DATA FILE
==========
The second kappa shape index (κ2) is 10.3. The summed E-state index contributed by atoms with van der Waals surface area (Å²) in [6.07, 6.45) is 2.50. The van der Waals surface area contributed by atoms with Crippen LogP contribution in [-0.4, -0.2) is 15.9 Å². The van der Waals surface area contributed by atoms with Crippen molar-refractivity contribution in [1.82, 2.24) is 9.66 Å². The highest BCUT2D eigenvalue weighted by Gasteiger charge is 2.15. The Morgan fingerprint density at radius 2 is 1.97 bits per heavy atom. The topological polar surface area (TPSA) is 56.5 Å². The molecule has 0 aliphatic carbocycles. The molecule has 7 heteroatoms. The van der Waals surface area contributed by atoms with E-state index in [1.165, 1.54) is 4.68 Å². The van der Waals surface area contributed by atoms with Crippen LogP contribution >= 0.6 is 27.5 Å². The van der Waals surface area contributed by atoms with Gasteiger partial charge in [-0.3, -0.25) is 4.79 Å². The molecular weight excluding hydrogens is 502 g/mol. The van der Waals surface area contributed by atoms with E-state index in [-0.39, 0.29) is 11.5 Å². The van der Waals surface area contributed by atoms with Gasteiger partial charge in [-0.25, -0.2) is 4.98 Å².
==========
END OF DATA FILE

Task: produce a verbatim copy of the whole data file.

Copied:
The second kappa shape index (κ2) is 10.3. The summed E-state index contributed by atoms with van der Waals surface area (Å²) in [6.07, 6.45) is 2.50. The van der Waals surface area contributed by atoms with Crippen LogP contribution in [-0.4, -0.2) is 15.9 Å². The van der Waals surface area contributed by atoms with Crippen molar-refractivity contribution in [1.82, 2.24) is 9.66 Å². The highest BCUT2D eigenvalue weighted by Gasteiger charge is 2.15. The Morgan fingerprint density at radius 2 is 1.97 bits per heavy atom. The topological polar surface area (TPSA) is 56.5 Å². The molecule has 0 aliphatic carbocycles. The molecule has 7 heteroatoms. The van der Waals surface area contributed by atoms with E-state index in [1.165, 1.54) is 4.68 Å². The van der Waals surface area contributed by atoms with Crippen LogP contribution >= 0.6 is 27.5 Å². The van der Waals surface area contributed by atoms with Gasteiger partial charge in [-0.3, -0.25) is 4.79 Å². The molecular weight excluding hydrogens is 502 g/mol. The van der Waals surface area contributed by atoms with E-state index in [-0.39, 0.29) is 11.5 Å². The van der Waals surface area contributed by atoms with Gasteiger partial charge in [-0.25, -0.2) is 4.98 Å².